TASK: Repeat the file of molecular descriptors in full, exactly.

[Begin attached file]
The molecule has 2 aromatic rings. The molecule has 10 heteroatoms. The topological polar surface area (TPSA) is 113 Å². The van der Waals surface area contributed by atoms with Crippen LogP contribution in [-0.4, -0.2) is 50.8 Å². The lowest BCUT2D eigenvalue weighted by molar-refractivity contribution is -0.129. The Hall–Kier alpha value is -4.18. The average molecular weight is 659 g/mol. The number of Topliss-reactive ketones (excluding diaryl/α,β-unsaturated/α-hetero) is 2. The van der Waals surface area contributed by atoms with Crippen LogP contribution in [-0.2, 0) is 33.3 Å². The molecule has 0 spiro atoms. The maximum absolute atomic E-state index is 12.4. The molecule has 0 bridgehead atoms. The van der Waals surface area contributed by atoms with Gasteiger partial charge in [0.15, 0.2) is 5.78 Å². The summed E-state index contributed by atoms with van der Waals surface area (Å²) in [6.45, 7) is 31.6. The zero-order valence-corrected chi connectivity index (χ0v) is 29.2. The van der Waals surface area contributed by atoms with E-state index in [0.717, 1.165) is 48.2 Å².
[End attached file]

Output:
The molecule has 2 aromatic rings. The molecule has 10 heteroatoms. The topological polar surface area (TPSA) is 113 Å². The van der Waals surface area contributed by atoms with Crippen LogP contribution in [-0.4, -0.2) is 50.8 Å². The lowest BCUT2D eigenvalue weighted by molar-refractivity contribution is -0.129. The Hall–Kier alpha value is -4.18. The average molecular weight is 659 g/mol. The number of Topliss-reactive ketones (excluding diaryl/α,β-unsaturated/α-hetero) is 2. The van der Waals surface area contributed by atoms with Crippen LogP contribution in [-0.2, 0) is 33.3 Å². The molecule has 0 spiro atoms. The maximum absolute atomic E-state index is 12.4. The molecule has 0 bridgehead atoms. The van der Waals surface area contributed by atoms with Gasteiger partial charge in [0.15, 0.2) is 5.78 Å². The summed E-state index contributed by atoms with van der Waals surface area (Å²) in [6.45, 7) is 31.6. The zero-order valence-corrected chi connectivity index (χ0v) is 29.2. The van der Waals surface area contributed by atoms with E-state index in [0.717, 1.165) is 48.2 Å².